Reception Band: In this instance, the band’s contract seemed to indicate that they required guest meals and access to the bar. I suggested to my client that they receive a vendor meal just like the other vendors. The contract also seemed to be very strict in their requirements for a rain plan. In fact, it seemed to indicate that they required to be moved indoors in case of inclement weather. This was not possible at this venue, so I needed to address it prior to the contract being signed. The contract also requested a very specific electrical set-up, and access to two separate, private areas for both the male and female members of the band to get dressed. Again, not possible at the venue we were working with, so I verbally addressed it on the phone with the band manager. He assured me that they would work with us and understood the limitations of the venue. I asked him to add notes or amendments to the contract to cover the issues we had discussed. He was hesitant to do so, and both my client and I were uneasy about signing based on verbal agreement only. The band manager suggested that I type our conversation up in an email and send it and he would reply with “ok”. In the process of hashing this out, my client took the initiative to type everything up as agreed and added it to the end of the band’s contract (sent to us as a word document file) under a general “Amendments” title. The band countersigned and deposited the check. I would like to say that on the wedding day, there were no issues and the band did a great job.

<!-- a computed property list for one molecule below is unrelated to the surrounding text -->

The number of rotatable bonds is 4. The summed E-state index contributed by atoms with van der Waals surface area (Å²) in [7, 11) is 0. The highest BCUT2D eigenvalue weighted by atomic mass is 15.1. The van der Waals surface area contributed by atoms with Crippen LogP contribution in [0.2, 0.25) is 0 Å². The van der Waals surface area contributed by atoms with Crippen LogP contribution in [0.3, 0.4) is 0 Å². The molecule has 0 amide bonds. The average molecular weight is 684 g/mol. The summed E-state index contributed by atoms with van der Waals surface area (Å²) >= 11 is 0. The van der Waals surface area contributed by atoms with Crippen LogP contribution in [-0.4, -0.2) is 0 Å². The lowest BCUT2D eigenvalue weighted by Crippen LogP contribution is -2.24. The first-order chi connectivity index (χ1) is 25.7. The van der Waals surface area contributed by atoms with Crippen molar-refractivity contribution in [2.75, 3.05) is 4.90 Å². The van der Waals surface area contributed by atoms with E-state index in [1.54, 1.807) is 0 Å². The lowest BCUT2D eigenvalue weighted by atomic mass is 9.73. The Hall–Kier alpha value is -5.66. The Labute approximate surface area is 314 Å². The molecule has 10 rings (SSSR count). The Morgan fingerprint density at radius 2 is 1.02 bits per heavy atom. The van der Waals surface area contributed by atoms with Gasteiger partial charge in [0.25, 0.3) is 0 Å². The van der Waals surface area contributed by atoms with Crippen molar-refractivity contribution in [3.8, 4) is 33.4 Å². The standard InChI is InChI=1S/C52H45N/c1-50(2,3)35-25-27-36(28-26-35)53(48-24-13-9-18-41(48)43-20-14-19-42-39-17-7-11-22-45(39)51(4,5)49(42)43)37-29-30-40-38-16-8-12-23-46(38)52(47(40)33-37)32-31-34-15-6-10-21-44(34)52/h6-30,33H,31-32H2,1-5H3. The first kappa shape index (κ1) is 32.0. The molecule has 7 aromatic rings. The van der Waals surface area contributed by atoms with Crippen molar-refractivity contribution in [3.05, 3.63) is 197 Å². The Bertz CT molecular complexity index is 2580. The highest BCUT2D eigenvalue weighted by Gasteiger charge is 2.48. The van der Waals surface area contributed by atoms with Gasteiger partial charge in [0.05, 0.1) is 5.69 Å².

However, in my opinion, as with the photographer’s contract mentioned above, amending the contract should not have become the responsibility of myself or my client. The contract holder needs to be in control of the document/file at all times. I would go so far as to say that contracts should ALWAYS be sent out in a “read only” format. For me, that means my contract is sent out in a protected PDF document that only I can alter.